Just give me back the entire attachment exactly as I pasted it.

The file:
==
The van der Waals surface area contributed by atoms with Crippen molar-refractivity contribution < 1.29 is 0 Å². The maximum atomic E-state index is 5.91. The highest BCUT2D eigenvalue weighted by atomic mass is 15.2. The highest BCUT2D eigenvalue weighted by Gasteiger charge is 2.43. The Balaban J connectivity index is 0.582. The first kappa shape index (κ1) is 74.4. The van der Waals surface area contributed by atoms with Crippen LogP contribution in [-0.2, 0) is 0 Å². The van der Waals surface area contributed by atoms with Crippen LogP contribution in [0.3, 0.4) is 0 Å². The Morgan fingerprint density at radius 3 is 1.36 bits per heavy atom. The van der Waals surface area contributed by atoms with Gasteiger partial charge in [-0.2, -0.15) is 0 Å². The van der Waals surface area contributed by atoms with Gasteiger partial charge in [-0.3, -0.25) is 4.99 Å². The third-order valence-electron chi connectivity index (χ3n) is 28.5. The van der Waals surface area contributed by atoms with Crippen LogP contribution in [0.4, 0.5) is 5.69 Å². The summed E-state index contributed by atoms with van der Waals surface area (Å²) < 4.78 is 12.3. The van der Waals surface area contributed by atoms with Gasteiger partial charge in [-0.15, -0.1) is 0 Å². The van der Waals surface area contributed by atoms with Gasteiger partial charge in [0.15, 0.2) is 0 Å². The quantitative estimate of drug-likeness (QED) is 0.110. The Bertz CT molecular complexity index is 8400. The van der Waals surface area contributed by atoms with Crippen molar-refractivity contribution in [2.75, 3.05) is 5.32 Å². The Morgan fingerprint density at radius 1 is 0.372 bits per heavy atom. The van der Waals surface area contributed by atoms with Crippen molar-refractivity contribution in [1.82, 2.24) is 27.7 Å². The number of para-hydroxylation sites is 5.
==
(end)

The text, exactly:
The van der Waals surface area contributed by atoms with Crippen molar-refractivity contribution < 1.29 is 0 Å². The maximum atomic E-state index is 5.91. The highest BCUT2D eigenvalue weighted by atomic mass is 15.2. The highest BCUT2D eigenvalue weighted by Gasteiger charge is 2.43. The Balaban J connectivity index is 0.582. The first kappa shape index (κ1) is 74.4. The van der Waals surface area contributed by atoms with Crippen LogP contribution in [-0.2, 0) is 0 Å². The van der Waals surface area contributed by atoms with Crippen LogP contribution in [0.3, 0.4) is 0 Å². The Morgan fingerprint density at radius 3 is 1.36 bits per heavy atom. The van der Waals surface area contributed by atoms with Gasteiger partial charge in [-0.2, -0.15) is 0 Å². The van der Waals surface area contributed by atoms with Gasteiger partial charge in [-0.3, -0.25) is 4.99 Å². The third-order valence-electron chi connectivity index (χ3n) is 28.5. The van der Waals surface area contributed by atoms with Crippen LogP contribution in [0.4, 0.5) is 5.69 Å². The summed E-state index contributed by atoms with van der Waals surface area (Å²) < 4.78 is 12.3. The van der Waals surface area contributed by atoms with Gasteiger partial charge in [-0.15, -0.1) is 0 Å². The van der Waals surface area contributed by atoms with Gasteiger partial charge in [0.15, 0.2) is 0 Å². The quantitative estimate of drug-likeness (QED) is 0.110. The Bertz CT molecular complexity index is 8400. The van der Waals surface area contributed by atoms with Crippen molar-refractivity contribution in [2.75, 3.05) is 5.32 Å². The Morgan fingerprint density at radius 1 is 0.372 bits per heavy atom. The van der Waals surface area contributed by atoms with Crippen molar-refractivity contribution in [1.82, 2.24) is 27.7 Å². The number of para-hydroxylation sites is 5.